|Course Dates||Length||Meeting Times||Status||Format||Instructor(s)||CRN|
|June 28, 2021 - July 14, 20216/28 - 7/14||2 Weeks||Online||Open||Online||Leonard Sprague||11853|
|July 26, 2021 - August 11, 20217/26 - 8/11||2 Weeks||Online||Open||Online||Leonard Sprague||11854|
What makes a lemon sour, and our coffee bitter? How do giant sinkholes appear? And how did they get that red stain out of your white shirt? Throughout the day, acid/base chemistry drives many events, with a variety of results. In this 2-week course, we will aim to understand the principles behind acid/base chemistry, from technical know-how to conceptualization and questioning, in order to understand how and why these common events happen.
This asynchronous/synchronous modular course will begin with a brief discussion of the origins of acid/base reactions (how they were originally described), and move into Arrhenius, Bronsted-Lowry, and Lewis acid/base theories. Following this groundwork, we will explore the techniques commonly used when working with acids and bases, and discuss acid/base reactions in common everyday events. Video lectures (synchronous, and pre-recorded asynchronous viewing) will introduce new information prior to application in “mini-experiments” and practice problems. Prior to the lectures, readings and discussion board prompts will be given to prepare for the lecture material, alongside opportunities to submit questions to be addressed.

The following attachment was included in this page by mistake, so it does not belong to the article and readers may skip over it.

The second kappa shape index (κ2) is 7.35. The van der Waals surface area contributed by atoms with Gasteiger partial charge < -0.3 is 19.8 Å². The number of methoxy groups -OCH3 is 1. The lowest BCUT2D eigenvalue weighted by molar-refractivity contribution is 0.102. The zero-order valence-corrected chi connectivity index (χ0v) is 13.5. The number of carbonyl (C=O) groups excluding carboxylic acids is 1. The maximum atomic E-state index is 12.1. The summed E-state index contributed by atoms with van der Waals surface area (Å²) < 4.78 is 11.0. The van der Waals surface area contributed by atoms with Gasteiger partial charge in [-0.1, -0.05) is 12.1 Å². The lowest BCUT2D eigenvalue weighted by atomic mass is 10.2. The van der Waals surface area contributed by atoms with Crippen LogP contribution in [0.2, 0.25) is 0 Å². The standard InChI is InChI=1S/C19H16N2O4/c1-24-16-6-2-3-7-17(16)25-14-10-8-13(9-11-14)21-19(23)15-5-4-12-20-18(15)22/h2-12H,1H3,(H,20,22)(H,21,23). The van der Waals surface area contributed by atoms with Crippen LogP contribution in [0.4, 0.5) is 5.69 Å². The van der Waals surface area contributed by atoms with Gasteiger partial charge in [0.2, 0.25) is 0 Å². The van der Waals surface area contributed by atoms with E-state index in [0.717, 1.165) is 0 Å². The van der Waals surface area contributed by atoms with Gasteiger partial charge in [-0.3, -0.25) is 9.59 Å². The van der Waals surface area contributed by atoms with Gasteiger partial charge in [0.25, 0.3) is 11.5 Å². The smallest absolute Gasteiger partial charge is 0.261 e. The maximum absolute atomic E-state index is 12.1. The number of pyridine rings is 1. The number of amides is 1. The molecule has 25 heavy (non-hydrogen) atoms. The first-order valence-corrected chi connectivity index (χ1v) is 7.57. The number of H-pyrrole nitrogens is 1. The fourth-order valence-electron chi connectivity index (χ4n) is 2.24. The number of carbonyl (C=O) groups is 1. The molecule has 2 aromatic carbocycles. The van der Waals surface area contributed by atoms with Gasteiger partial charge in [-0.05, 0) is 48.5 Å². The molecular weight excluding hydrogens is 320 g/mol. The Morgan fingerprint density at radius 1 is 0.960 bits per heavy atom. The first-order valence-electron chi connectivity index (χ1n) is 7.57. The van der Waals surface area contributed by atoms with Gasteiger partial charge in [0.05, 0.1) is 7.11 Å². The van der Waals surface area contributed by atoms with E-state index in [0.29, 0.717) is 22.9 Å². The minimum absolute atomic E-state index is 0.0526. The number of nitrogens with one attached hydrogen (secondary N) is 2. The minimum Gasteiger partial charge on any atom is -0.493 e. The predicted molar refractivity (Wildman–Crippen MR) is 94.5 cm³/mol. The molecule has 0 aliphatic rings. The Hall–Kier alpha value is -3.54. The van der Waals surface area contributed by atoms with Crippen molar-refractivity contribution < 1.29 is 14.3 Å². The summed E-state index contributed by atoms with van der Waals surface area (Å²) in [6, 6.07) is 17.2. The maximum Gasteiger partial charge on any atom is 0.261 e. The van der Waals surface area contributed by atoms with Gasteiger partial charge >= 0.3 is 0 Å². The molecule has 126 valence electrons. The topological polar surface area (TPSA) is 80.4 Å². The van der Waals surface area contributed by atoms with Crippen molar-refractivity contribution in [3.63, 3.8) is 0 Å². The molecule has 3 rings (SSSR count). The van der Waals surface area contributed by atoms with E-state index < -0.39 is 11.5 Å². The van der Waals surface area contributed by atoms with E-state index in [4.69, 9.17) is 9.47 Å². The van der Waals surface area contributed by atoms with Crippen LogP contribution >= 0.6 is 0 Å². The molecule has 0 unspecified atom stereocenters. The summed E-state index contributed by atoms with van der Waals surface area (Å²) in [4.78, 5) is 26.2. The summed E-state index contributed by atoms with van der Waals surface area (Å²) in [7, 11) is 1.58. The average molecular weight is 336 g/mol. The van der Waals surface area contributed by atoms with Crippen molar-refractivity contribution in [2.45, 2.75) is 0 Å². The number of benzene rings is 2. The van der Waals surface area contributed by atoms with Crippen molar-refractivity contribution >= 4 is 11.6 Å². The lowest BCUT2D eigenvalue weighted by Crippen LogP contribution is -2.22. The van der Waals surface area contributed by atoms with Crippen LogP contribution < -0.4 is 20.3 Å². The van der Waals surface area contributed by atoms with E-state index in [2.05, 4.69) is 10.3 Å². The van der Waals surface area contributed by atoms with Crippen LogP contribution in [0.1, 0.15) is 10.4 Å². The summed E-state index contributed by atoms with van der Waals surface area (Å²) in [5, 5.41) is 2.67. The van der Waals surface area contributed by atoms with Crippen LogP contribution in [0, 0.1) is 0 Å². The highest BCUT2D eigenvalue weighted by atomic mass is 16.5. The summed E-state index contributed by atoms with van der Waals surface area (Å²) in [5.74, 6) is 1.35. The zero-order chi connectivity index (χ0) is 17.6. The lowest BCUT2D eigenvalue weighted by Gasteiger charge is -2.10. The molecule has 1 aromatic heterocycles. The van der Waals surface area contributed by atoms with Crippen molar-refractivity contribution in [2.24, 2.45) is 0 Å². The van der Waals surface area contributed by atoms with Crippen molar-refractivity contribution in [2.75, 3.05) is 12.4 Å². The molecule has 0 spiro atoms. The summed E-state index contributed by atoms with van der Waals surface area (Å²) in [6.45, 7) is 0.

Within each course module, lectures will be paired alongside instructional and/or interactive "benchtop" chemical reaction(s) in which physical properties are demonstrated – these are described as “mini-experiments,” and require a written mini-report describing what was learned or observed. Mini-experiments will cover pH, dissociation constants, and interpretation of common visual identifiers and graphics related to this field, in order to prepare students for upcoming college coursework. Some experiments will include do-it-yourself (DIY) projects that can be done with common housewares or given supplies to achieve a greater in situ understanding of acids and bases. Students will gain a virtual introduction to manual and automatic pH equipment, UV-vis spectroscopy (for color change verifications), laboratory glassware (e.g. volumetric pipets and flasks) and safety practices.
Discussion prompts will supplement all the aforementioned materials, to allow for students to problem solve and investigate different types of acid/base chemistry, ranging from lecture and mini-experiment details to broader acid/base applications.
By the end of the course, students will be able to:
• explain common acid/base phenomena
• calculate properties of an acid/base system (pH, dissociation constants, etc...)
• know about some common laboratory equipment, both glassware, and electronic instrumentation, specifically for acid/base systems
• develop critical thinking techniques for approaching problems from a chemical perspective, preparing them for future studies in chemistry or related endeavors
Prerequisites: Prior general chemistry courses will allow for easier assimilation of course material, but is not required. A crash course introducing chemical elements, their constituents (protons, neutrons, electrons), and how chemical reactions are usually illustrated will be available alongside alternative resources. Algebra is highly recommended.